As embodied by nine-year-old Samuel Lange Zambrano, the bed-headed protagonist of Mariana Rondón’s Bad Hair only finds himself in a truly freeing bodily position in the film’s opening scene, when he sneaks in some transcendent hot-tub flotation at an upper-class home his mother is cleaning. Elsewhere, he’s stretched like taffy into various shapes and personas, whether they’re ones involuntarily inherited through the value systems of his conservative community or ones he’s auditioning in private for his ideal future self. A number of clues—his lone female friend, his interest in singing and dancing, and, most of all, his overwhelming desire to straighten his curly mop of hair—lead both the audience and his unemployed, widowed mother Marta (Samantha Castillo) into suspecting Junior of being gay, though, unsurprisingly, she’s slow on the uptake. What with her constant job-searching and financial anxiety, Marta can’t so easily expend the mental effort to reckon with her son’s secret identity, so until a quasi-breakthrough hits late in the film, their interactions are weighed down by repressed tension further exacerbated by Junior’s jealousy in the face of his mother’s seeming favoritism of his baby brother.
With school fast approaching, Junior wants his ID picture taken with straightened hair and a pop-star jacket, but Marta can’t afford to indulge her son’s anxiety-provoking flights of fancy. In some contexts, this conflict might give way to a tender coming-out story, but Bad Hair’s milieu—a sprawling, Co-op City-like urban-housing development in Venezuela with a one-size-fits-all approach to its many cramped family units and a corresponding atmosphere of stress and violence—leaves little room for warmth. Glimpsed early and often from the windows of buses stuck in mid-day traffic, the place Junior calls home is a hulking eyesore on the outskirts of Caracas that, from its façade alone, looks to have been engineered so as to stifle any traces of individuality. Inside, what little variety does exist—say, between Marta’s under-furnished, utilitarian unit and her mother’s thrift store-decorated abode that soon becomes home to Junior’s tentative grasps at flamboyance—is made visually indistinguishable through the dimly lit drabness of cinematographer Micaela Cajahuaringa’s images. Overheard on television sets are beauty pageants, news broadcasts of horrible violence, and nationalist programming, all apparently viable distractions from the squalid quality of life.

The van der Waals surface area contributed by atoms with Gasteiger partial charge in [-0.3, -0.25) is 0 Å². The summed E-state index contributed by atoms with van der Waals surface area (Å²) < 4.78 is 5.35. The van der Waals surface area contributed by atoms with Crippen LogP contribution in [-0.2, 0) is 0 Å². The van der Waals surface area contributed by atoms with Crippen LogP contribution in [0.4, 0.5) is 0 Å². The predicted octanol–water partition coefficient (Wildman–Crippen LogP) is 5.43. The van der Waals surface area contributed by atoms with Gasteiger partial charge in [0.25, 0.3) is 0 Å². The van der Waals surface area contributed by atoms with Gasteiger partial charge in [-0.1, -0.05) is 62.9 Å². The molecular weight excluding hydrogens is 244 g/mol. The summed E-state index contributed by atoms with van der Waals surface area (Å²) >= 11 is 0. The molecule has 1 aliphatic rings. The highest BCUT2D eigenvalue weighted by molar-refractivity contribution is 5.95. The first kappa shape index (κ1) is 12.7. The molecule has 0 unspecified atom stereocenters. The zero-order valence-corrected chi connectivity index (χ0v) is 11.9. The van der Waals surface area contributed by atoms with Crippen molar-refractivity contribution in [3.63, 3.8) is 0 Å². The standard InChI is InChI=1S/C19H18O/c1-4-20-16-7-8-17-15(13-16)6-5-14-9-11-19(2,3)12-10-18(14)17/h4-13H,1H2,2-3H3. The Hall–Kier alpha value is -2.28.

A significant portion of Bad Hair takes place during the day when Marta is out hustling her former managers for work and Junior’s under the half-hearted supervision of various babysitters. As a result, the film splits its concentration between the two characters, intercutting Marta’s daily grind with Junior’s curious wandering. This back-and-forth approach yields authentic quotidian detail just as often as it brings about schematic screenwriting maneuvers, such as when a scene of Marta mockingly dancing with her son is echoed shortly after by a much cheerier moment of Junior boogying with his grandmother, the differences between the two caretaker figures boldly underlined. In one of the film’s least compelling threads, Marta is victim to a string of bad sex encounters, which play both as troubling reminders of her deficient love life in the absence of her late husband and overly familiar echoes of more self-serious “realist” projects.
Nonetheless, it’s hard to ignore the film’s sociological insights. Encompassing secretive behaviors, boyish rebellion, early stirrings of sexual desire, extreme love/hate swings between mother and child, and macho posturing, Rondón’s narrative works through the many contradictions brewing inside Junior in the wake of his personal actualization without ever feeling like a dramatic checklist. It also handles this while maintaining attentiveness to the nuances of Marta’s own struggle; after all, her domineering parental tactics are as much a maternal instinct to protect Junior from the cutthroat community as they are a product of her own underlying homophobia. And yet, in spite of its generous division of focus, Bad Hair, like so many valuable social-problem films, concludes with its various personal tensions unresolved and its thorniest characters unredeemed. Faced with homophobia-induced violence and the possibility of being outright rejected by his mother, Junior finally falls back on the only persona he knows will keep him alive, with the seed of self-loathing at this point already well-planted.